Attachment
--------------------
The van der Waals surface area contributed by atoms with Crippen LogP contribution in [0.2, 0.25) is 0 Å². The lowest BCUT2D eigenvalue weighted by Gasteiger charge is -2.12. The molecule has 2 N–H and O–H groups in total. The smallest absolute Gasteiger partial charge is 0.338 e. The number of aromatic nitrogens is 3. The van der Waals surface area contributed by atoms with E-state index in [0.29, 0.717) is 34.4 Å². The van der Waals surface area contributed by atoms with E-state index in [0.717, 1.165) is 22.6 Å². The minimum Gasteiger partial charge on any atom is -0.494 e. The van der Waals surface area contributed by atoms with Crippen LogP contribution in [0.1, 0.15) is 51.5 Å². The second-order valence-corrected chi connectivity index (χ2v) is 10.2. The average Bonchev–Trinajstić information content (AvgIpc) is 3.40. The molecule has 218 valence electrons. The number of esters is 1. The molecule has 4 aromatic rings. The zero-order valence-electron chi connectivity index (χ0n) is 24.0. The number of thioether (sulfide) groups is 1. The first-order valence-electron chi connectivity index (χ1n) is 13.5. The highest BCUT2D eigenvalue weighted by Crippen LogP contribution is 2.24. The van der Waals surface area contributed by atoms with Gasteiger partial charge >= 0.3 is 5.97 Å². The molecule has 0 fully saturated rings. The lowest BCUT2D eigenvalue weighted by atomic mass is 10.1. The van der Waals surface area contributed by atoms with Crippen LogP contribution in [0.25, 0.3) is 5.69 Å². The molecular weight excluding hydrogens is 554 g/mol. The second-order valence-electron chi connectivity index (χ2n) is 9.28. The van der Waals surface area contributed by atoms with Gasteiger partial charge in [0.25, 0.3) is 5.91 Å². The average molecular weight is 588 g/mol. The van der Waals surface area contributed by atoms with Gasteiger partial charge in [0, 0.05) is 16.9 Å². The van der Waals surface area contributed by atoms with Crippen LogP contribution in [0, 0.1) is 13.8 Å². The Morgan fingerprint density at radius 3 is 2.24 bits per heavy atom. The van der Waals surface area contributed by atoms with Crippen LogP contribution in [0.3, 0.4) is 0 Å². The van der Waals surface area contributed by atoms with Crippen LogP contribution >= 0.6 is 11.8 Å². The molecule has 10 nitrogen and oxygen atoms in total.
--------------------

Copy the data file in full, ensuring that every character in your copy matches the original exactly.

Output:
The van der Waals surface area contributed by atoms with Crippen LogP contribution in [0.2, 0.25) is 0 Å². The lowest BCUT2D eigenvalue weighted by Gasteiger charge is -2.12. The molecule has 2 N–H and O–H groups in total. The smallest absolute Gasteiger partial charge is 0.338 e. The number of aromatic nitrogens is 3. The van der Waals surface area contributed by atoms with E-state index in [0.29, 0.717) is 34.4 Å². The van der Waals surface area contributed by atoms with E-state index in [0.717, 1.165) is 22.6 Å². The minimum Gasteiger partial charge on any atom is -0.494 e. The van der Waals surface area contributed by atoms with Crippen LogP contribution in [0.1, 0.15) is 51.5 Å². The second-order valence-corrected chi connectivity index (χ2v) is 10.2. The average Bonchev–Trinajstić information content (AvgIpc) is 3.40. The molecule has 218 valence electrons. The number of esters is 1. The molecule has 4 aromatic rings. The zero-order valence-electron chi connectivity index (χ0n) is 24.0. The number of thioether (sulfide) groups is 1. The first-order valence-electron chi connectivity index (χ1n) is 13.5. The highest BCUT2D eigenvalue weighted by Crippen LogP contribution is 2.24. The van der Waals surface area contributed by atoms with Gasteiger partial charge >= 0.3 is 5.97 Å². The molecule has 0 fully saturated rings. The lowest BCUT2D eigenvalue weighted by atomic mass is 10.1. The van der Waals surface area contributed by atoms with Crippen LogP contribution in [0.25, 0.3) is 5.69 Å². The molecular weight excluding hydrogens is 554 g/mol. The second-order valence-electron chi connectivity index (χ2n) is 9.28. The van der Waals surface area contributed by atoms with Gasteiger partial charge in [0.25, 0.3) is 5.91 Å². The average molecular weight is 588 g/mol. The van der Waals surface area contributed by atoms with Gasteiger partial charge in [0, 0.05) is 16.9 Å². The van der Waals surface area contributed by atoms with Crippen LogP contribution in [0, 0.1) is 13.8 Å². The Morgan fingerprint density at radius 3 is 2.24 bits per heavy atom. The van der Waals surface area contributed by atoms with Crippen LogP contribution in [0.3, 0.4) is 0 Å². The van der Waals surface area contributed by atoms with Crippen LogP contribution >= 0.6 is 11.8 Å². The molecule has 10 nitrogen and oxygen atoms in total.